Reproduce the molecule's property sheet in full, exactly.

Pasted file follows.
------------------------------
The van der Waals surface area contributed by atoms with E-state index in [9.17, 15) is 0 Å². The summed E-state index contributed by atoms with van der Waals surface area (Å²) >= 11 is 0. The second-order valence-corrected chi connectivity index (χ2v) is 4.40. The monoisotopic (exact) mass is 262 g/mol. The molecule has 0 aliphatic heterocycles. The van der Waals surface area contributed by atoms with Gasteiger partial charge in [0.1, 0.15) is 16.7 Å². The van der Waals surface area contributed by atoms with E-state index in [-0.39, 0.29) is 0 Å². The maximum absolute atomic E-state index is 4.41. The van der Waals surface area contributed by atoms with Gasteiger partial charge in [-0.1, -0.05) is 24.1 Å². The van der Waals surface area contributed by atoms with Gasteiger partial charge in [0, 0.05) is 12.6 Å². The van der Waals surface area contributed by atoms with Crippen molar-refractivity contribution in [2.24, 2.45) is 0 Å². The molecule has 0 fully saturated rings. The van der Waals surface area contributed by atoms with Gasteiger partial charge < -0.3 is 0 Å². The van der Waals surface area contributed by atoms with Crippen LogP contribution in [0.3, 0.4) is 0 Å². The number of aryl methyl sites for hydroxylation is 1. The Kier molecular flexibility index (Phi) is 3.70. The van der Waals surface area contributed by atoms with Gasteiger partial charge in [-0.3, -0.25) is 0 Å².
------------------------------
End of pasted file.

The van der Waals surface area contributed by atoms with E-state index in [9.17, 15) is 0 Å². The summed E-state index contributed by atoms with van der Waals surface area (Å²) >= 11 is 0. The second-order valence-corrected chi connectivity index (χ2v) is 4.40. The monoisotopic (exact) mass is 262 g/mol. The molecule has 0 aliphatic heterocycles. The van der Waals surface area contributed by atoms with Gasteiger partial charge in [0.1, 0.15) is 16.7 Å². The van der Waals surface area contributed by atoms with E-state index in [-0.39, 0.29) is 0 Å². The maximum absolute atomic E-state index is 4.41. The van der Waals surface area contributed by atoms with Gasteiger partial charge in [-0.1, -0.05) is 24.1 Å². The van der Waals surface area contributed by atoms with Gasteiger partial charge in [0, 0.05) is 12.6 Å². The van der Waals surface area contributed by atoms with Crippen molar-refractivity contribution in [2.24, 2.45) is 0 Å². The molecule has 0 fully saturated rings. The van der Waals surface area contributed by atoms with Gasteiger partial charge < -0.3 is 0 Å². The van der Waals surface area contributed by atoms with Crippen LogP contribution in [0.3, 0.4) is 0 Å². The number of aryl methyl sites for hydroxylation is 1. The Kier molecular flexibility index (Phi) is 3.70. The van der Waals surface area contributed by atoms with Gasteiger partial charge in [-0.3, -0.25) is 0 Å².